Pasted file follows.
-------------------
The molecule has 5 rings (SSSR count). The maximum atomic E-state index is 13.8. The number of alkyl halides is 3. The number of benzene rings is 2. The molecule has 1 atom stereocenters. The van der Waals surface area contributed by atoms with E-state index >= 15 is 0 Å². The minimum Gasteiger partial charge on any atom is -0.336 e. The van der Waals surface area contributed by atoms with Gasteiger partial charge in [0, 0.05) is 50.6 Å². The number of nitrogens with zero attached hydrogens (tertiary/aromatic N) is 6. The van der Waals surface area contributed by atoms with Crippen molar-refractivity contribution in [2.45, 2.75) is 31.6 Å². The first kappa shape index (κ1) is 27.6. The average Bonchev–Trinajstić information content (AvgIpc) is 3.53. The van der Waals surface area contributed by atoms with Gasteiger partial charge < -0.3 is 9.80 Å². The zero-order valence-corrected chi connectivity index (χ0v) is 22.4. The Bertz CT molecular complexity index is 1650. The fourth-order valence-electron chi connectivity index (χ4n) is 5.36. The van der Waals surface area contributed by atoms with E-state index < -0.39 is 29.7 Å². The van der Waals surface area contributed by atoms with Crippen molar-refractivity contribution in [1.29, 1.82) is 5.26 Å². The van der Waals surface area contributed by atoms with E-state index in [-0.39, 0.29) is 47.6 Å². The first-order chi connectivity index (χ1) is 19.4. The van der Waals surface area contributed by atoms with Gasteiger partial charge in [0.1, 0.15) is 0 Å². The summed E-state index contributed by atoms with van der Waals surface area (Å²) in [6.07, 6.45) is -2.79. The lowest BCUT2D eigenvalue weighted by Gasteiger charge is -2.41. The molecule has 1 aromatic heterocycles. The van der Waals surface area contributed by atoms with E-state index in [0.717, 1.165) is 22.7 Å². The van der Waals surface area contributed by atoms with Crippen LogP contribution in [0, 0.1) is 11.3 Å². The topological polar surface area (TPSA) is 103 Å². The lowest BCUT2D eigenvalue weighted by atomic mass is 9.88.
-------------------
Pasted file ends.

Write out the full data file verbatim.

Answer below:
The molecule has 5 rings (SSSR count). The maximum atomic E-state index is 13.8. The number of alkyl halides is 3. The number of benzene rings is 2. The molecule has 1 atom stereocenters. The van der Waals surface area contributed by atoms with E-state index >= 15 is 0 Å². The minimum Gasteiger partial charge on any atom is -0.336 e. The van der Waals surface area contributed by atoms with Gasteiger partial charge in [0, 0.05) is 50.6 Å². The number of nitrogens with zero attached hydrogens (tertiary/aromatic N) is 6. The van der Waals surface area contributed by atoms with Crippen molar-refractivity contribution in [2.45, 2.75) is 31.6 Å². The first kappa shape index (κ1) is 27.6. The average Bonchev–Trinajstić information content (AvgIpc) is 3.53. The van der Waals surface area contributed by atoms with Gasteiger partial charge < -0.3 is 9.80 Å². The zero-order valence-corrected chi connectivity index (χ0v) is 22.4. The Bertz CT molecular complexity index is 1650. The fourth-order valence-electron chi connectivity index (χ4n) is 5.36. The van der Waals surface area contributed by atoms with E-state index < -0.39 is 29.7 Å². The van der Waals surface area contributed by atoms with Crippen molar-refractivity contribution in [1.29, 1.82) is 5.26 Å². The van der Waals surface area contributed by atoms with E-state index in [-0.39, 0.29) is 47.6 Å². The first-order chi connectivity index (χ1) is 19.4. The van der Waals surface area contributed by atoms with Gasteiger partial charge in [0.1, 0.15) is 0 Å². The summed E-state index contributed by atoms with van der Waals surface area (Å²) in [6.07, 6.45) is -2.79. The lowest BCUT2D eigenvalue weighted by Gasteiger charge is -2.41. The molecule has 1 aromatic heterocycles. The van der Waals surface area contributed by atoms with E-state index in [0.717, 1.165) is 22.7 Å². The van der Waals surface area contributed by atoms with Crippen LogP contribution in [0, 0.1) is 11.3 Å². The topological polar surface area (TPSA) is 103 Å². The lowest BCUT2D eigenvalue weighted by atomic mass is 9.88.